In the last two weeks, Aevis Foundation, Slovakia, has organised a series of five meetings about natural tourism in Slovakia. This was part of the project Šanca pre prírodu, šanca pre región (A Chance for Nature, A Chance for the Region). The aim was to raise interest and highlight the potential and capacity for natural tourism in Slovakia, and ultimately worldwide.
Please also read: Natural Tourism is a Chance for Nature
The project is implemented with the financial support of the Government Office of the Slovak Republic – program Regional Development Support. The meetings were in big cities all over Slovakia (Bratislava, Banská Bystrica, Žilina Košice and Poprad). More than 200 people attended and provided a wide spectrum of comments, proposals and also critical notes. Vlado Vancura, deputy chairman of the European Wilderness Society, spoke in Poprad on 11th December 2018, about natural tourism and Wilderness.
Mapping the potential of natural tourism
The aim of these meetings was to identify the role of natural tourism, and also answer questions of participants. Particularly interesting was the variety of views and opinions of the public about what natural tourism means for them. Many people had questions about how to get involved, how to support natural tourism, and also had stories to contribute about their experiences in Slovakia and abroad. Others explained why natural tourism is so unique and important to them.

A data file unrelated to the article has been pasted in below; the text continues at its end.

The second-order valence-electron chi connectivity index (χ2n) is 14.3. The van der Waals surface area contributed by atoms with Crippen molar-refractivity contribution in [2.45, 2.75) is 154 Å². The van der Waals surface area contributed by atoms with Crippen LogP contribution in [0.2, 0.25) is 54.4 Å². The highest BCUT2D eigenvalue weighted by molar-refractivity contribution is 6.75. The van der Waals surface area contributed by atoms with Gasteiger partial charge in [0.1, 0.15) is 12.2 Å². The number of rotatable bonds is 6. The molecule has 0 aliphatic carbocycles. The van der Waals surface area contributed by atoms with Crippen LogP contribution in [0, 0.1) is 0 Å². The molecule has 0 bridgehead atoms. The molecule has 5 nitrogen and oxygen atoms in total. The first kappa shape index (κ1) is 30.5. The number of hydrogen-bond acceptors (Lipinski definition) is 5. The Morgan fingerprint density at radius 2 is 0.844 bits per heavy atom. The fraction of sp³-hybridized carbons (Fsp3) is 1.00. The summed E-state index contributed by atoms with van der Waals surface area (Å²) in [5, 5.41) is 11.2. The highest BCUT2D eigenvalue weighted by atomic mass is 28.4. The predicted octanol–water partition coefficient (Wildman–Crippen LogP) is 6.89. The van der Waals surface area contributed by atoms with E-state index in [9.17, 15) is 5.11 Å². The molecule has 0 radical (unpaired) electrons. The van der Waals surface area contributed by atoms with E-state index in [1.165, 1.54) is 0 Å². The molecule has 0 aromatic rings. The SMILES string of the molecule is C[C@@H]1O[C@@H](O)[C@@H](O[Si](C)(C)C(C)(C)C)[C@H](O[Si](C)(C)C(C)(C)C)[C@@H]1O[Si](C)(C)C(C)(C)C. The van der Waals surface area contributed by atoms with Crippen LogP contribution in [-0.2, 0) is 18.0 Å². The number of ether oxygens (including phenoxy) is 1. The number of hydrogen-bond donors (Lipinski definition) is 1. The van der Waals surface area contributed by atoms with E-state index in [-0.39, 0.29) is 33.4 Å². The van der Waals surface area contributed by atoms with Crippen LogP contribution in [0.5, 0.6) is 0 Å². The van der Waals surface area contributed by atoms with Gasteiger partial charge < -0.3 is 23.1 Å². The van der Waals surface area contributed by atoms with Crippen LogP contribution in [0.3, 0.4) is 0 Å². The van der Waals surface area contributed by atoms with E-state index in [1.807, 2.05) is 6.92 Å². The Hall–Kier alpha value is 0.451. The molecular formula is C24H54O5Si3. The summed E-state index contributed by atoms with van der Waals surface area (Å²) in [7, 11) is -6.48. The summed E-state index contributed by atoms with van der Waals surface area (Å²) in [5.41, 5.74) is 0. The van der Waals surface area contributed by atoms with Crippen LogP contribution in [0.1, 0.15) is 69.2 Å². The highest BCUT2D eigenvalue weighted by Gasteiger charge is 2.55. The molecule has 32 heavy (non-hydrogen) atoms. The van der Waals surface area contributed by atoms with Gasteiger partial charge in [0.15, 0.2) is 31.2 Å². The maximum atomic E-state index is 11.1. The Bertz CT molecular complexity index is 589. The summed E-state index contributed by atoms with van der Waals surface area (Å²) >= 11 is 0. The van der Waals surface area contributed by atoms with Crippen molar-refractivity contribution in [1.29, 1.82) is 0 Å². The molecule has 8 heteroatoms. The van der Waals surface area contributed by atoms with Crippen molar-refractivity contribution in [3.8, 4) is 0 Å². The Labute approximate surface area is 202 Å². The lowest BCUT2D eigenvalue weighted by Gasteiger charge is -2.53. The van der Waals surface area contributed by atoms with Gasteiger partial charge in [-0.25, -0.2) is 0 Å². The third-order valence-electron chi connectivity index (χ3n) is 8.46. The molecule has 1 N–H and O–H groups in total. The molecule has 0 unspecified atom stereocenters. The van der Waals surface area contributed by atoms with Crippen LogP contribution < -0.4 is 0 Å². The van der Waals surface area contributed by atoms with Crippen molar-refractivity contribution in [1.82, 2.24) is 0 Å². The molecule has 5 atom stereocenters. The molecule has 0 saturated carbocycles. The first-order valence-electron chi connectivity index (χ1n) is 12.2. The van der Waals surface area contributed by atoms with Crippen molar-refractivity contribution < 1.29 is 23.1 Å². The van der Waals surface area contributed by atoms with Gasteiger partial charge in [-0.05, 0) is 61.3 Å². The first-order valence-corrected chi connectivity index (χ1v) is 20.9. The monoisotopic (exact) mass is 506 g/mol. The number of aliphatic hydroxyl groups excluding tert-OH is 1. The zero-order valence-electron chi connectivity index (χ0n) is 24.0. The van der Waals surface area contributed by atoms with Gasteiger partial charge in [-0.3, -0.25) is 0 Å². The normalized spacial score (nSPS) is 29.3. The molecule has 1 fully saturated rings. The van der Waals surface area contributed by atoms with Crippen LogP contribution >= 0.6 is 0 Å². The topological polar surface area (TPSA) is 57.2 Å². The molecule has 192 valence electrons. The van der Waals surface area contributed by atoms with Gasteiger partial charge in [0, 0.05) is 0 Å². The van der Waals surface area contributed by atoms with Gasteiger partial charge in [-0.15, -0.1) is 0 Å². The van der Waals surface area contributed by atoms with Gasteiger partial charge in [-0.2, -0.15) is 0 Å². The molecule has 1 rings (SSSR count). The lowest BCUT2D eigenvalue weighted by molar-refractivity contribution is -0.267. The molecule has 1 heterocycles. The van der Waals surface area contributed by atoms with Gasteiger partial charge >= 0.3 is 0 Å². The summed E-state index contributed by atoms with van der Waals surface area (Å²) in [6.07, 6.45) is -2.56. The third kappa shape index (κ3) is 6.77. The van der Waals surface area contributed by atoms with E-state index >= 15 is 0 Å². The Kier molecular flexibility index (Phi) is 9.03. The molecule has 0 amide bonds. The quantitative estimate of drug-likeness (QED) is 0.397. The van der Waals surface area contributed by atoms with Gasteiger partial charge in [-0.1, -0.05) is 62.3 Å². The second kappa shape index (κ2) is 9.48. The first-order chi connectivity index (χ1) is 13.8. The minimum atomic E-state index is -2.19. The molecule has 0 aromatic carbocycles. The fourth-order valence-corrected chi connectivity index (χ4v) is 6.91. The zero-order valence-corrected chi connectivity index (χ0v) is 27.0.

Potential threats and challenges
The discussion confirmed several expected, but serious, threats to successfully implement natural tourism in Slovakia. For example, there is still an existing feeling of a curse on a lot of Slovakian land, due to the land restitution process from the communism era. There were also concerns about conflicting concepts of how nature, particularly forest, should be managed in protected areas. Additionally, there were questions about why nature conservation can equal permanent restriction for locals and land owners, and is this realistic, and compensations paid by the government are not yet adequate.
Wide spectrum of opinions
It was interesting to observe the diversity of participants opinions. For example some were vehement that nature needs to be managed to maintain high biodiversity levels. Others felt a more self-willed, non-intervention approach to nature was necessary (which is Wilderness). Others argued that the development of natural tourism will be difficult if nature conservation has many restricted or no-go areas. However natural tourism should not damage the environment, or leave an ecological footprint. So the development of natural tourism in Slovakia must be treated with care and consideration.
The next meeting will be 26 February 2019 in Bratislava (Berlinka Gallery Café & Bistro, Námestie Ľudovíta Štúra) and all participants are very welcome.
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